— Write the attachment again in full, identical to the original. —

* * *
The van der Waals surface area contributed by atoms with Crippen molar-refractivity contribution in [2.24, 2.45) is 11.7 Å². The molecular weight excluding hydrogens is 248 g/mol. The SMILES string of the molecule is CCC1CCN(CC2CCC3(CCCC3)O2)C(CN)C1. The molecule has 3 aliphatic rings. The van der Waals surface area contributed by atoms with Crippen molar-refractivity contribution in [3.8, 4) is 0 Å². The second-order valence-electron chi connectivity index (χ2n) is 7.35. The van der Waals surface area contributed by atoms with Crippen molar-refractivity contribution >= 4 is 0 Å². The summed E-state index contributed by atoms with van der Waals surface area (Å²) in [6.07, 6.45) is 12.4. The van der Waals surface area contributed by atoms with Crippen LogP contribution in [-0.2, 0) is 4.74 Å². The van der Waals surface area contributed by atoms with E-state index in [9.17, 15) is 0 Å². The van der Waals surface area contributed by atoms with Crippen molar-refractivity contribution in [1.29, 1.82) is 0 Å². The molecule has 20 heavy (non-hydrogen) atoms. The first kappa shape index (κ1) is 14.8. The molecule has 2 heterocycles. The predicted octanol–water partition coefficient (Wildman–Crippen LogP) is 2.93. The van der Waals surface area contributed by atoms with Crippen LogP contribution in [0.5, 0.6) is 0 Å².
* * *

The van der Waals surface area contributed by atoms with Crippen molar-refractivity contribution in [2.24, 2.45) is 11.7 Å². The molecular weight excluding hydrogens is 248 g/mol. The SMILES string of the molecule is CCC1CCN(CC2CCC3(CCCC3)O2)C(CN)C1. The molecule has 3 aliphatic rings. The van der Waals surface area contributed by atoms with Crippen molar-refractivity contribution in [3.8, 4) is 0 Å². The second-order valence-electron chi connectivity index (χ2n) is 7.35. The van der Waals surface area contributed by atoms with Crippen molar-refractivity contribution >= 4 is 0 Å². The summed E-state index contributed by atoms with van der Waals surface area (Å²) in [6.07, 6.45) is 12.4. The van der Waals surface area contributed by atoms with Crippen LogP contribution in [-0.2, 0) is 4.74 Å². The van der Waals surface area contributed by atoms with E-state index in [9.17, 15) is 0 Å². The van der Waals surface area contributed by atoms with Crippen molar-refractivity contribution in [1.29, 1.82) is 0 Å². The molecule has 20 heavy (non-hydrogen) atoms. The first kappa shape index (κ1) is 14.8. The molecule has 2 heterocycles. The predicted octanol–water partition coefficient (Wildman–Crippen LogP) is 2.93. The van der Waals surface area contributed by atoms with Crippen LogP contribution in [0.5, 0.6) is 0 Å².